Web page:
Testimonial – From Drs. Tom & Karen Asher
Kamakwie Wesleyan Hospital
Sierra Leone, Africa

Dear Mr. Tom Garber,

We so enjoyed having you (I-TEC Team) come & perform an electrical survey of our mission.  As you know we are totally dependent on generators for electricity at our 120 bed hospital.  The generators are in various states of disrepair, so often they will not start when we need them.  This week we had no diesel fuel in the town of Kamakwie.  The nearest diesel fuel was 3 hours away in Makeni.  Since our vehicle also takes diesel, we couldn’t send anyone for it.  We siphoned off 2 gallons to run the small generator long enough to do two emergency c-sections.  We were able to save both mothers and all three of the babies (one was a set of twins).  However the next morning as we waited for someone to come from Makeni to bring diesel fuel we had another set of twins born vaginally.  One of the babies had trouble breathing.  We bagged the child for over two hours hoping that the fuel would come so we could turn on the oxygen concentrator.  The vehicle had a flat tire and arrived 5 hours later, three hours after the child died.  I can’t guarantee that we would have saved that baby, but without oxygen, there was no chance.

During that same period of time a man came in with a strangulated hernia.  Repairing a hernia is difficult enough with our limited surgical equipment but it is very dangerous without suction (which requires electricity), in the event that the bowel would rupture, spilling bowel contents in the man’s abdomen.  We prayed and made the decision to try to reduce it and wait to do the repair until some fuel could be obtained.  This man was in terrible pain, his bowel was in his scrotum for at least an hour before he arrived by Honda from far out in the bush.  God was merciful and we were able to push the contents up inside his belly and belt it tightly until the fuel came two hours later.  Seriously, this is only one day in the continual struggle to run a full service hospital without adequate electricity.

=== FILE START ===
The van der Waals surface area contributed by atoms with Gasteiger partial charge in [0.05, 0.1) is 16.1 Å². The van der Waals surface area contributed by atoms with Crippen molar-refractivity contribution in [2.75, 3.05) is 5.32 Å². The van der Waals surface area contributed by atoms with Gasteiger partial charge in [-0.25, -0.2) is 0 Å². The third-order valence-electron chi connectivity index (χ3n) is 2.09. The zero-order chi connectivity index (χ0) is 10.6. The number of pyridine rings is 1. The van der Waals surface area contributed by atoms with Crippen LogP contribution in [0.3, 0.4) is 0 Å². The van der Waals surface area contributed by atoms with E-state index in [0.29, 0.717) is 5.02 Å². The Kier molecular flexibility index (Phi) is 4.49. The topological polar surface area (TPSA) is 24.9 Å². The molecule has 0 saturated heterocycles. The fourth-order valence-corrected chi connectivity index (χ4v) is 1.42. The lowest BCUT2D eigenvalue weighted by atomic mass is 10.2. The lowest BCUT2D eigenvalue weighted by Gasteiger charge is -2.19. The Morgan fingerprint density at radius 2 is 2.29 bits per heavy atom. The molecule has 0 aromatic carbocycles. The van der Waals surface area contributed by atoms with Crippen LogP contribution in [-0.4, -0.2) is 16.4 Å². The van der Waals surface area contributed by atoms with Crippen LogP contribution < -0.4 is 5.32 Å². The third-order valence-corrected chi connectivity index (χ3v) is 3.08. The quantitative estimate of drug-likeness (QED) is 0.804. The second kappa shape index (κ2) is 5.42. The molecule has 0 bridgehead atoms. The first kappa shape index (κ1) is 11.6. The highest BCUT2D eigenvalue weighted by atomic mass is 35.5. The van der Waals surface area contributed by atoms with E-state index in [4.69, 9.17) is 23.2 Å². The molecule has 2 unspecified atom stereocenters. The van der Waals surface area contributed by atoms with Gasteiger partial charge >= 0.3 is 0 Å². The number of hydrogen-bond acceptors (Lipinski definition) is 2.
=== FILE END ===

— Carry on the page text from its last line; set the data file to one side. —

We have such dedicated staff but the needs for trained medical workers are so great in this country that we fear our lack of power will make us lose some of our skilled workers.  We serve over 600,000 people in this country and many more from nearby Guinea. Today we turned away three patients in clinic that needed surgery.  They don’t have money to get to and to stay in Freetown.  All three were surgeries that we could do here or that could be done by specialists waiting to come, but unable to because we do not have reliable electric and therefore do not have general anesthesia and ventilator care.   We even have two nurse anesthetists that are trained in general anesthesia, we just need the electric.  It is crushing to see them walk away and not be able to help them.

We will continue praying that the I-TEC team will develop a realistic plan for power and the Lord will bring forth donors to help us get it done!
In His service,

Drs. Tom & Karen Asher
Kamakwie Wesleyan Hospital
Sierra Leone, Africa